So when news spread over social media Monday that Gov. Pat McCrory had at last conceded a bitterly contested gubernatorial race to Cooper—three weeks and six days after Election Day—it’s fitting that the 70,000-member political arm of teachers across North Carolina was one of the first to trumpet the news.
“North Carolina educators are Ready for Roy,” NCAE President Mark Jewell said in a statement, harkening to one of the state attorney general’s well-trod campaign slogans.
“Finally,” Jewell says he thought to himself when he watched McCrory’s taped concession , in which the Republican candidate urged North Carolinians to support Gov.-elect Cooper’s transition, which had been underway for days before McCrory acknowledged his defeat.
Two days later, Jewell seems willing to exhale, although he acknowledged many battles loom for the organization, which has clashed publicly with members of the still GOP-controlled N.C. General Assembly and McCrory’s office over education funding .
“Teachers around the state have seen attacks on public education under Gov. McCrory,” Jewell said
As of this year, North Carolina ranks just 41st in the nation in teacher pay, 50th in school administrator pay and 46th in per-pupil spending.
Cooper campaigned aggressively on public education, hammering McCrory for lagging funding and pay in North Carolina, which has reported thousands of teachers flocking to other, better-paying states in the last decade . He also publicly opposed private school vouchers, a controversial program that saw a hefty expansion in North Carolina’s budget this year .
And he urged the state to restore funding for textbooks and teaching assistants while prioritizing early childhood education—all of it a smorgasbord of wish list items for public education advocates.
Public education backers such as Jewell say expectations will have to be obviously tempered, with a veto-proof GOP majority in the legislature still holding much of the power over the state’s budget, but it’s worth noting that the governor’s office typically sets the agenda for budget negotiations by presenting its proposed spending plan first.
As Policy Watch reported, McCrory’s office launched budget talks in a controversial manner this fall , asking for all departments, including the public schools, to offer up possible spending plans with 2 percent cuts—or about $173 million in the case of public schools—despite an expected revenue surplus.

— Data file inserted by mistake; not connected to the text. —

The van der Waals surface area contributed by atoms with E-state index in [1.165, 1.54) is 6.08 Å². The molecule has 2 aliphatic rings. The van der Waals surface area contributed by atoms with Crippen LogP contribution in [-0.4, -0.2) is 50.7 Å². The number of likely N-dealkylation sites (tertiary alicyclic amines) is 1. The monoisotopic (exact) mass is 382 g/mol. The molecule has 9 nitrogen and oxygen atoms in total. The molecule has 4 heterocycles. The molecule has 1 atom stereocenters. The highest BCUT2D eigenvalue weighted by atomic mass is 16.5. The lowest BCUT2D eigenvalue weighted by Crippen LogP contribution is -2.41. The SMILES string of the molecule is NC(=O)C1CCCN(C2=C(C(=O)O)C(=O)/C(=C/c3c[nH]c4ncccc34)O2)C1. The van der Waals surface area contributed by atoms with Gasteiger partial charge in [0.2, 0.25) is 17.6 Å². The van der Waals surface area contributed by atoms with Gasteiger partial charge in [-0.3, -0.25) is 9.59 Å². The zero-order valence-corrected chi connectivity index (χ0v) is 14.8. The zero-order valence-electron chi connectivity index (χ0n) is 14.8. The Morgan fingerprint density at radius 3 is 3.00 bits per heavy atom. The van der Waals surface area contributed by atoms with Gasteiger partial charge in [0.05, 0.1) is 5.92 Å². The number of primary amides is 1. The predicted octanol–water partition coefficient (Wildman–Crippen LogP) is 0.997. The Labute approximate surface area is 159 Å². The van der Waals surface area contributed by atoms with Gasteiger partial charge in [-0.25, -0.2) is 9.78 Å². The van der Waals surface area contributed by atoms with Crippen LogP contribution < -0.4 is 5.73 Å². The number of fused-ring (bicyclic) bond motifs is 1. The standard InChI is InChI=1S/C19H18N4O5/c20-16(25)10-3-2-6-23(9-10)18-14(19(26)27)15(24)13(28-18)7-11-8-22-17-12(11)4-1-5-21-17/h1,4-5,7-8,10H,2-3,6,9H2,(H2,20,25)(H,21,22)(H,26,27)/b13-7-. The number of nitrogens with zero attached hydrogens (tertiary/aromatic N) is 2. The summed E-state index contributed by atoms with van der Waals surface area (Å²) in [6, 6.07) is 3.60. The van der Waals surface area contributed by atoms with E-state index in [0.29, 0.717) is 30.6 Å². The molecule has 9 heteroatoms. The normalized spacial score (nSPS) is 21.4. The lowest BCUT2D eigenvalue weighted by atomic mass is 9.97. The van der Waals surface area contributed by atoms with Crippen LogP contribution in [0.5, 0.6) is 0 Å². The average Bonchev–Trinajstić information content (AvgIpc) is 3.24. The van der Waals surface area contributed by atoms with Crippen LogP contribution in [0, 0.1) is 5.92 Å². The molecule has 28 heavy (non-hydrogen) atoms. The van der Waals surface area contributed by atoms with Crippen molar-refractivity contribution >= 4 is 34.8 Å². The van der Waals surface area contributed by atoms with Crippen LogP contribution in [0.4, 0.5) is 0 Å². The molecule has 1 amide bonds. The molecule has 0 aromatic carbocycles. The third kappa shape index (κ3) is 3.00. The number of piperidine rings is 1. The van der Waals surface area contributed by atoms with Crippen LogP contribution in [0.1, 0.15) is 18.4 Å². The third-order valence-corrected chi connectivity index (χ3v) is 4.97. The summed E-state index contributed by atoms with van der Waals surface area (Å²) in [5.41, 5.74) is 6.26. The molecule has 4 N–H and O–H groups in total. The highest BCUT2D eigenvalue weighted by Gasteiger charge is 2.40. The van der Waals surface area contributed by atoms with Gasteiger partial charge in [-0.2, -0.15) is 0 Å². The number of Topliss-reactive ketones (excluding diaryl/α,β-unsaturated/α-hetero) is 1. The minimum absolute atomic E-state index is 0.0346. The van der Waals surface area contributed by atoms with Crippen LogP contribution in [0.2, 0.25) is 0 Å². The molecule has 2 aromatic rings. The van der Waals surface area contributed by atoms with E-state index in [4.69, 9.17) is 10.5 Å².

McCrory’s office later backtracked on that proposal . Meanwhile, Cooper’s office, once it has completed the transition, is expected to begin the discussion much differently, although representatives for the governor-elect aren’t talking specifics yet.
“Governor-elect Cooper will use all the tools he can to support strong schools and better pay and respect for teachers, and that will certainly include the state budget,” Ken Eudy, executive director of Cooper’s transition team told Policy Watch this week.
“…As he has said all year, North Carolina needs strong public education to spark its economy. The way to give kids a world class education and pay teachers more is by setting the right priorities from the start.”
Eudy said Cooper has been in contact with the incoming public schools superintendent, Winston-Salem Republican Mark Johnson , and members of the State Board of Education , a panel of gubernatorial appointees with broad powers over administering public schools in the state.
Six members of the board, including Chairman Bill Cobey, will see their terms expire with Cooper in office, although the governor’s appointments require confirmation in the legislature, a process that was once purely academic. Republican leaders in the legislature refused to acknowledge appointments to the board from former Democratic Gov. Bev Perdue  near the conclusion of her tenure in office.
This week, longtime Superintendent of Public Instruction June Atkinson, ousted by a narrow margin on Election Day , said Cooper faces a daunting task in pushing his public education plan, although she said Cooper “is on the right side” when it comes to teacher pay and private school vouchers, the latter of which Atkinson believes will deal great damage to public schools.
“I know it’ll be a challenge for him to move forward with his priorities,” Atkinson said.
Atkinson has experience negotiating with a divided state government, taking part in bitterly divided budget discussions between Perdue’s office and the new Republican majority in the legislature in 2011.
She said her strategy was to first understand legislators’ perspectives, then try to persuade lawmakers behind the scenes to see the value of public education funding.
Make compromises where you can, Atkinson suggested to Cooper, encouraging officials in the governor’s office to seek out the more moderate elements of the opposing party.
“But when you compromise you have to have two willing parties,” she added. “And when you don’t have that, you have to use the bully pulpit to help the people of North Carolina see that we need a change.”
Meanwhile, Jewell said he hopes Cooper will focus on both the big-ticket political battles—teacher pay, et al—as well as some of the more overlooked crises for North Carolina schools, including funding for some of the most basic items, textbooks and school supplies.
Jewell added that, while Cooper will have to “make friends in both parties,” he said public education advocates like himself are looking for a badly-needed “champion” in the Executive Mansion.
“His messaging is about making North Carolina work for everyone, not just the 1 percent at the top,” said Jewell. “That’s what is so exciting about his election.”